Really, though Mr. Ponsonby does not know it, his sentiment is much more aristocratic than our own. In our view it is right and natural for peers to be interested in stocks and shares and commerce. Many of them are ennobled merchants.
The qualities that made them successful men of business are also useful in conducting the affairs of the nation. Great Britain has no nobility in the sense in which there is a nobility, closely and jealously preserved, in Austria or Germany, and we are truly glad of it. Thera is scarcely an " aristocratic " family in England that is not largely " middle-class " "in derivation, and this becomes more and more true with each
:generation. It is quite impossible to find a definition for aristocracy as Englishmen understand it. It is not an affair' of a minimum number of quarterings. What Mr. Ponsonby is attacking is plutocracy. Plutocrat-7, we heartily agree, is full of odious and vulgar perils: But who has swelled the ranks of plutocracy more pointedly than the present Government by their creations of peerages The " idle rich " are a small and insignificant minority. They do not count in the esteem of sensible people, and the only way they can cease to be ignored as to cease to be idle. Even if all their money were taken away from them the burden of taxation on the rest of the country -would not he sensibly relieved. Mr. Ponsonby set out to write a thoughtful book, but can anything well be less thoughtful than to join, as he virtually does, in the cry of those who use " aristocrat " as a word of abuse ? We must first know what "aristocrat" means, and in our modern England it has come — such is its vagueness, and so numerous are the points at which it overlaps the shadowy frontiers of other classes—to mean almost nothing at all.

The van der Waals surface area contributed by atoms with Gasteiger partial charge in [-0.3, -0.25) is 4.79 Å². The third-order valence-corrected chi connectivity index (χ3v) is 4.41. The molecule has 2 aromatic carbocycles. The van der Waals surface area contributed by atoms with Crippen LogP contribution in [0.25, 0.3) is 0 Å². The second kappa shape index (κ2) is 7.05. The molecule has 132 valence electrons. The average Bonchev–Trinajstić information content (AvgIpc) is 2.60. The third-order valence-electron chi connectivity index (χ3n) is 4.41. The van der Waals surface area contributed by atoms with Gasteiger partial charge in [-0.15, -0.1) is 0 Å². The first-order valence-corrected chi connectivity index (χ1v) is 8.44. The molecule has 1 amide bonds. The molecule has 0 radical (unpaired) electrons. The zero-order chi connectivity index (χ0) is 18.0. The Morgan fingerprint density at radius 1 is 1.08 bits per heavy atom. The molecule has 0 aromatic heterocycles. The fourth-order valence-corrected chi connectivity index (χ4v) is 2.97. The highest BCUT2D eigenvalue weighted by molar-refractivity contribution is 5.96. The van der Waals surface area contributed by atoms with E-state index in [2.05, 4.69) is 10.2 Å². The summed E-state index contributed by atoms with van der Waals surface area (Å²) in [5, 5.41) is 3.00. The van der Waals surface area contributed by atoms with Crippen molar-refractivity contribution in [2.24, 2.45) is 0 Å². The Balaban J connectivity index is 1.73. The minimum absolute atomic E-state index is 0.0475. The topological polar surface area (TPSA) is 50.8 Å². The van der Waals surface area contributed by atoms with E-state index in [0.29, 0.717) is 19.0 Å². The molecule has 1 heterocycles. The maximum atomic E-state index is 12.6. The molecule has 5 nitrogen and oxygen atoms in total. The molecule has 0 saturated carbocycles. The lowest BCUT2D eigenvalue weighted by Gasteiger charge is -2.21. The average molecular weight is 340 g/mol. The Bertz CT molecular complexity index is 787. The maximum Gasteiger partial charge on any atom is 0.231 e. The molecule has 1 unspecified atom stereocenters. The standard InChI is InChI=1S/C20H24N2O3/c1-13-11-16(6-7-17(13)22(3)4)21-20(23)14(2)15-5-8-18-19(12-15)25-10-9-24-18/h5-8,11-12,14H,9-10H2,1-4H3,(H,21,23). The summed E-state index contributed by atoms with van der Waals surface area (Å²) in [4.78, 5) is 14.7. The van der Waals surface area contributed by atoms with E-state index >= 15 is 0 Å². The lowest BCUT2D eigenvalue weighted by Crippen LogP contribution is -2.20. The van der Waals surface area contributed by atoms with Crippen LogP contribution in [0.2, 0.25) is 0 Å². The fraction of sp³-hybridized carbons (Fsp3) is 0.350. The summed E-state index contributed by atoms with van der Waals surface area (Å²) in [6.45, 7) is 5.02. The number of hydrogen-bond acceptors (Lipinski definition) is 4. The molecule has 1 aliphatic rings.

The truth of the whole matter is that Mr. Ponsonby is a victim of the vulgar error of " the good old times." One could draw just as gloomy a picture of " the decline of the working man," and it would be equally untrue. "The Mid-Victorian working man was God-fearing, manly, and industrious. He never gambled or followed tips in the Star. He went to church or chapel. He never stamped his work, but was thorough' in all he did, etc., &c., &c. Now he is effeminate, sentimental, luxurious, bent on amusement, devoted to betting, &c., &c." As a matter of fact, he has improved on the whole as much as the so-called aristocrat. However, it is no good to kick against the pricks. Mankind will always delight to hug the delusion that the "former men" were all heroes and that the " latter " are degenerates.